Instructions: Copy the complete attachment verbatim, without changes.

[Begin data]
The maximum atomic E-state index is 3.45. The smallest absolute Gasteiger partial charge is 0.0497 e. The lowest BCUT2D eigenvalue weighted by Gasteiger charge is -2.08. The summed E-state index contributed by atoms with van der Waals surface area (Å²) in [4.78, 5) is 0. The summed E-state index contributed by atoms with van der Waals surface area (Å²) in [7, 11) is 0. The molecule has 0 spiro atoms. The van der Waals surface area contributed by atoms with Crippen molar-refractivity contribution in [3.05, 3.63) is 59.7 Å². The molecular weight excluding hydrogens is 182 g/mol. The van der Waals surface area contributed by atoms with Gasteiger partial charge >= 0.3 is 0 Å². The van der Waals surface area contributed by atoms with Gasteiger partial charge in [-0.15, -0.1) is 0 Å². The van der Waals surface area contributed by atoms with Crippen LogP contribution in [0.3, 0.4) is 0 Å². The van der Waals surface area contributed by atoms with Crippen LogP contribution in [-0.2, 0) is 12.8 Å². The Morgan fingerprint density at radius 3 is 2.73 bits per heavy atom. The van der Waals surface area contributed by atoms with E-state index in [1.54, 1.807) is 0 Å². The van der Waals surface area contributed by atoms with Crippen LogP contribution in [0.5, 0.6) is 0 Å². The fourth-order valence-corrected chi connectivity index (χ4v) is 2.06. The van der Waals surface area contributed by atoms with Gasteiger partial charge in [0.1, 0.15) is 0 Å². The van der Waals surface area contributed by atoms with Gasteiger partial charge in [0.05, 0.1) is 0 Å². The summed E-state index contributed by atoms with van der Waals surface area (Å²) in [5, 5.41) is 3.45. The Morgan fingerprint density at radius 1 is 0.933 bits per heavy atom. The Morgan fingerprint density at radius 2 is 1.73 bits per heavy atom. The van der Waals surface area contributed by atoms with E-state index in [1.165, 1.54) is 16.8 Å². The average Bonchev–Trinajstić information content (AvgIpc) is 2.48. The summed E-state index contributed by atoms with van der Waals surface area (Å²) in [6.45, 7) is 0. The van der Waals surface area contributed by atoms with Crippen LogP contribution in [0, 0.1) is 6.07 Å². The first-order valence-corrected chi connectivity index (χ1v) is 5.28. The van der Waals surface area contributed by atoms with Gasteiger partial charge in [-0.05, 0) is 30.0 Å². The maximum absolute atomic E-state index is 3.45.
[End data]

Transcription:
The maximum atomic E-state index is 3.45. The smallest absolute Gasteiger partial charge is 0.0497 e. The lowest BCUT2D eigenvalue weighted by Gasteiger charge is -2.08. The summed E-state index contributed by atoms with van der Waals surface area (Å²) in [4.78, 5) is 0. The summed E-state index contributed by atoms with van der Waals surface area (Å²) in [7, 11) is 0. The molecule has 0 spiro atoms. The van der Waals surface area contributed by atoms with Crippen molar-refractivity contribution in [3.05, 3.63) is 59.7 Å². The molecular weight excluding hydrogens is 182 g/mol. The van der Waals surface area contributed by atoms with Gasteiger partial charge >= 0.3 is 0 Å². The van der Waals surface area contributed by atoms with Gasteiger partial charge in [-0.15, -0.1) is 0 Å². The van der Waals surface area contributed by atoms with Crippen LogP contribution in [0.3, 0.4) is 0 Å². The van der Waals surface area contributed by atoms with Crippen LogP contribution in [-0.2, 0) is 12.8 Å². The Morgan fingerprint density at radius 3 is 2.73 bits per heavy atom. The van der Waals surface area contributed by atoms with E-state index in [1.54, 1.807) is 0 Å². The van der Waals surface area contributed by atoms with Crippen LogP contribution in [0.5, 0.6) is 0 Å². The fourth-order valence-corrected chi connectivity index (χ4v) is 2.06. The van der Waals surface area contributed by atoms with Gasteiger partial charge in [0.1, 0.15) is 0 Å². The van der Waals surface area contributed by atoms with Gasteiger partial charge in [0.05, 0.1) is 0 Å². The summed E-state index contributed by atoms with van der Waals surface area (Å²) in [5, 5.41) is 3.45. The Morgan fingerprint density at radius 1 is 0.933 bits per heavy atom. The Morgan fingerprint density at radius 2 is 1.73 bits per heavy atom. The van der Waals surface area contributed by atoms with E-state index in [1.165, 1.54) is 16.8 Å². The average Bonchev–Trinajstić information content (AvgIpc) is 2.48. The summed E-state index contributed by atoms with van der Waals surface area (Å²) in [6.45, 7) is 0. The van der Waals surface area contributed by atoms with Crippen LogP contribution in [0, 0.1) is 6.07 Å². The first-order valence-corrected chi connectivity index (χ1v) is 5.28. The van der Waals surface area contributed by atoms with Gasteiger partial charge in [-0.05, 0) is 30.0 Å². The maximum absolute atomic E-state index is 3.45.